How do you make sure that all high school graduates can solve complex problems of work and family life before they enter work and family life? Help elementary school students develop number sense and learn problem solving strategies. In a word: numeracy! Number sense is the knowledge of how numbers relate to each other and how to use that knowledge to solve problems. Instead of relying on traditional rote memorization and repetitive exercises, teachers need to focus on building deep understanding of how numbers work. In addition, they need to focus on developing a variety of strategies for solving problems, such as working backwards or looking for a pattern or solving a simpler version of a problem or drawing a picture.
Larry Martinek, cofounder of Mathnasium, says at Mathnasium, “we teach children to work with numbers beyond written exercises, which helps them to access number sense -- an important step before they can apply their understanding on paper.” An example Martinek likes to use in his demonstrations is the solution to the problem 99 + 99 + 99 = ? Most teachers show students how to solve this problem by vertically adding the ones column, carrying the number of groups of ten to the tens column, leaving the leftover ones in the ones column, and adding the groups of tens in the tens column. Martinek directs students to look at the 99s and look for a number that is close to 99 and easy to add: 100. Since 100 is one more than 99, add one to all three 99s to round them to 100. Add the three 100s. You get 300. Now subtract the three ones you added to the three 99s. You get 297. No calculator or vertical addition needed!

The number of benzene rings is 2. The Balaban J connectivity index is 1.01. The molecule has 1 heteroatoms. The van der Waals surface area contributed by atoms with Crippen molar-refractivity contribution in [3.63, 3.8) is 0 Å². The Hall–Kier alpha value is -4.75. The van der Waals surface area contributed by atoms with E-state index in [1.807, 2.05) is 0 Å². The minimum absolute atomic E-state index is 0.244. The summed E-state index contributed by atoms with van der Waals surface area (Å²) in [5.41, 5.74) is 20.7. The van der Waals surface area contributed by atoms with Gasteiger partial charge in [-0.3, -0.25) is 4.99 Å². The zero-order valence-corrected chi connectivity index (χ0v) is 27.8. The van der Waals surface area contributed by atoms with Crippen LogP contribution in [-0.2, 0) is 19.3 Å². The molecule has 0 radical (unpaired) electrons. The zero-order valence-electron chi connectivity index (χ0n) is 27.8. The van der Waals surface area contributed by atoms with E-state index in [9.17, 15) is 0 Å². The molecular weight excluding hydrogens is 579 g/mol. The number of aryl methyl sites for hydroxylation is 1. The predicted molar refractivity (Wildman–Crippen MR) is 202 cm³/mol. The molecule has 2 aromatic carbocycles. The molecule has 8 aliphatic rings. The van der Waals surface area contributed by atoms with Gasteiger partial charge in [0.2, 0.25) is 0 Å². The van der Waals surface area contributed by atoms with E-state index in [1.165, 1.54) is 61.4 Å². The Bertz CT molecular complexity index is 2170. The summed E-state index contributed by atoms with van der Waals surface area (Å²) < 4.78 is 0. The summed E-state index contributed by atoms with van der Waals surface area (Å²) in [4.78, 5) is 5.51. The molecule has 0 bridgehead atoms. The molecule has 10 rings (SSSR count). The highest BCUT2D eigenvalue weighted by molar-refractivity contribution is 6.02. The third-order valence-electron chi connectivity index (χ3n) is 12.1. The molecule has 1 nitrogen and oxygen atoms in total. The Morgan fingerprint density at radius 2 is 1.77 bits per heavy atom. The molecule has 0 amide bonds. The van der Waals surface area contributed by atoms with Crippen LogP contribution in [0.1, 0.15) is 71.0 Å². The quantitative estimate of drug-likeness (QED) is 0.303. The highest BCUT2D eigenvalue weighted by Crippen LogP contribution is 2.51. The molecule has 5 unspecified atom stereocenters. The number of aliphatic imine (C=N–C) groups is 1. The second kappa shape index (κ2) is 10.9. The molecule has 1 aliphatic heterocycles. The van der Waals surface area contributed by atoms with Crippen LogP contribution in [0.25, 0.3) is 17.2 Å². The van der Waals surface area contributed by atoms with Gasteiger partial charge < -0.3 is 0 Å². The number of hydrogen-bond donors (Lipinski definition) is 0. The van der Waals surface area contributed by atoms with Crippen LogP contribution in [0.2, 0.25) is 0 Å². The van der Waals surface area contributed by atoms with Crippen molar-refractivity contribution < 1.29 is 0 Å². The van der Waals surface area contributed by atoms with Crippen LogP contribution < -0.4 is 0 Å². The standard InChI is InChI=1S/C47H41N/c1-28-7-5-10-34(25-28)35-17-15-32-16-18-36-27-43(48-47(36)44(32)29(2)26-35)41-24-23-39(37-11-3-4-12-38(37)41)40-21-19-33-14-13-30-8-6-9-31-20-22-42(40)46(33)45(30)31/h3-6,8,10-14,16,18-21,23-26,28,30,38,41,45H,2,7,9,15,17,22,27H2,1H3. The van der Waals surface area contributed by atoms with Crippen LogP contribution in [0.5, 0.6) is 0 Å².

The key to solving this problem mentally was the awareness that 99 is close to 100 and that you can round 99 to 100, add 100s, then take away the extra you added. The dirty little secret is all mathematically literate people solve problems this way. Contrary to popular belief, they were not born with a math gene and they do not have calculators in their brains. They employ one or more problem solving strategies to break a big problem into small problems that can be solved then combined to solve the big problem. Like we do in real life!